March 29, 2001 (TRENTON, N.J.) – State Supreme Court Justice Peter Verniero spent 13 hours in the hot seat testifying before a legislative committee investigating racial profiling by New Jersey state troopers.
Verniero, the former attorney general, was the final witness in four days of hearings. He was grilled Wednesday about the timing of his acknowledgement that police had been targeting minority motorists for stops.
. Critics say that Verniero ignored or tried to hide evidence of profiling for two years, only changing his stance when a shooting on the New Jersey Turnpike dramatized the issue. Two troopers are awaiting trial for firing into a van they had pulled over, wounding three young men who were traveling to a basketball clinic in North Carolina.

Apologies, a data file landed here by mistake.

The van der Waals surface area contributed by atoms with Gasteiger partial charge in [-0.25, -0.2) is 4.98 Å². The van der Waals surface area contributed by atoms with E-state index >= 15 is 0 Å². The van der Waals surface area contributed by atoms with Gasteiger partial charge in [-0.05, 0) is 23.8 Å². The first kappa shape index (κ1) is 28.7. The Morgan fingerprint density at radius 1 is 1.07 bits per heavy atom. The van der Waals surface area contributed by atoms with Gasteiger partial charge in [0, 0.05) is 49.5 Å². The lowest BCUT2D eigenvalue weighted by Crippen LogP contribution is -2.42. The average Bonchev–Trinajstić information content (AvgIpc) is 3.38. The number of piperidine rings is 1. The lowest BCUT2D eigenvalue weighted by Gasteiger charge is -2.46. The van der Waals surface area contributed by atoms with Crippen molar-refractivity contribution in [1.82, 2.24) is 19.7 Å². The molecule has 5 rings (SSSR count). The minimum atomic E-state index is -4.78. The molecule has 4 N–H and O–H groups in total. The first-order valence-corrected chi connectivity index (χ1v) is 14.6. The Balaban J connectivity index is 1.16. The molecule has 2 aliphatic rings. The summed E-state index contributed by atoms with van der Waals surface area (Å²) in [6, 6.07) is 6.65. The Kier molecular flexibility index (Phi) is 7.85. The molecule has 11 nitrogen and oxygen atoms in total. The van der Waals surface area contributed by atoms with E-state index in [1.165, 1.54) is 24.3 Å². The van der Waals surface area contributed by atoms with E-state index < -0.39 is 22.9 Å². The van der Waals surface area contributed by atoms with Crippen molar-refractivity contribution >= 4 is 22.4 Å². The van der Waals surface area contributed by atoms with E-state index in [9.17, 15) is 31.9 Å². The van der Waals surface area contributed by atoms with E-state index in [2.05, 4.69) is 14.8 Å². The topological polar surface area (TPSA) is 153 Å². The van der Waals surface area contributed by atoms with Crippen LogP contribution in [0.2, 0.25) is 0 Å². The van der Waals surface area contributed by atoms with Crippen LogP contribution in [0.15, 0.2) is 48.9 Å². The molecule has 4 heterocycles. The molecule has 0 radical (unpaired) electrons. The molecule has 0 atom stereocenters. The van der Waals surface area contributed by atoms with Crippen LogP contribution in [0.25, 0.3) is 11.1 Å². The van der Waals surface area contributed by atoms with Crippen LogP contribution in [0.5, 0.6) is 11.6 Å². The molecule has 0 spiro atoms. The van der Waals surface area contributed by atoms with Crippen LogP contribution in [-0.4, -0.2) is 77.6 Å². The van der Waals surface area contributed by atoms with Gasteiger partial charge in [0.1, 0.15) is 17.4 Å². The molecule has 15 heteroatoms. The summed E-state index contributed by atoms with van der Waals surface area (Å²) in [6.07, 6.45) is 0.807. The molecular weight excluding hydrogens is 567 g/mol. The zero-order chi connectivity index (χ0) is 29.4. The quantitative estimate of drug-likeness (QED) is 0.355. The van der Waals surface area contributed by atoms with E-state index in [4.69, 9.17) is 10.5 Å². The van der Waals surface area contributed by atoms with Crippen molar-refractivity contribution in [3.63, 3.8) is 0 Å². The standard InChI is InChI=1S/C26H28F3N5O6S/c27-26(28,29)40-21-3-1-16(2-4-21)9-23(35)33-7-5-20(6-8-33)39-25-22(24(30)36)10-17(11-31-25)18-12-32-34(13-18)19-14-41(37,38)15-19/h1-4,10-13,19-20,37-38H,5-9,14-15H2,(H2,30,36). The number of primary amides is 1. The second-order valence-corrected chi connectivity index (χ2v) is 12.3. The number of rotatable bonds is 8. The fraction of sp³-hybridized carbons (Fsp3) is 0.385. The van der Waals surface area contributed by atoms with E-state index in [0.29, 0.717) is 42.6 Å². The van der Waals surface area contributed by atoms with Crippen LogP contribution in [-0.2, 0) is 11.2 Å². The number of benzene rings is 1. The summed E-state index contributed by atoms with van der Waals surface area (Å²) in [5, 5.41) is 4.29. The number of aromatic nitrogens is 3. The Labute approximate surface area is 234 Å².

During his testimony, Verniero said he may have been misled by his respect for the state police. He said that as attorney general he had to function both as the agency’s supervisor, as the head of a legal agency defending the work of the state police in court and as the head of an agency prosecuting troopers accused of wrongdoing.
Under the New Jersey Constitution, Verniero must be reconfirmed by the state Senate after seven years on the Supreme Court. The profiling issue almost derailed his confirmation in 1999, and the issue is expected to come up again.